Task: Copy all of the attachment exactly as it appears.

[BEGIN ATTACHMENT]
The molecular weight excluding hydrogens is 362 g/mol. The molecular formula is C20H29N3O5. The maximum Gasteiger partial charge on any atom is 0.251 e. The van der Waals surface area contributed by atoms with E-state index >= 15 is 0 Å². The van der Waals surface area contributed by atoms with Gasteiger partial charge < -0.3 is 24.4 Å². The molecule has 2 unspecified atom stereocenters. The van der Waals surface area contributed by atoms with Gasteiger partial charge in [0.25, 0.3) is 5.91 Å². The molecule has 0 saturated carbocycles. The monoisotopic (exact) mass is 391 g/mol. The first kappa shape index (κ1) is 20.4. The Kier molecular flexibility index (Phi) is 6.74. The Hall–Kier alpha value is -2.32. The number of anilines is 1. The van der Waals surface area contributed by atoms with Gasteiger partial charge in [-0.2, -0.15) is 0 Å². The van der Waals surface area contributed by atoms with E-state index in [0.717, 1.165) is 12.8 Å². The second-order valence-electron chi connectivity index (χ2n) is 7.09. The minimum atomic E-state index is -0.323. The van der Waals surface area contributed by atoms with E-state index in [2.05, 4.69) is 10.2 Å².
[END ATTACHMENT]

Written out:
The molecular weight excluding hydrogens is 362 g/mol. The molecular formula is C20H29N3O5. The maximum Gasteiger partial charge on any atom is 0.251 e. The van der Waals surface area contributed by atoms with E-state index >= 15 is 0 Å². The van der Waals surface area contributed by atoms with Gasteiger partial charge < -0.3 is 24.4 Å². The molecule has 2 unspecified atom stereocenters. The van der Waals surface area contributed by atoms with Gasteiger partial charge in [0.25, 0.3) is 5.91 Å². The molecule has 0 saturated carbocycles. The monoisotopic (exact) mass is 391 g/mol. The first kappa shape index (κ1) is 20.4. The Kier molecular flexibility index (Phi) is 6.74. The Hall–Kier alpha value is -2.32. The number of anilines is 1. The van der Waals surface area contributed by atoms with Gasteiger partial charge in [-0.2, -0.15) is 0 Å². The van der Waals surface area contributed by atoms with E-state index in [0.717, 1.165) is 12.8 Å². The second-order valence-electron chi connectivity index (χ2n) is 7.09. The minimum atomic E-state index is -0.323. The van der Waals surface area contributed by atoms with E-state index in [2.05, 4.69) is 10.2 Å².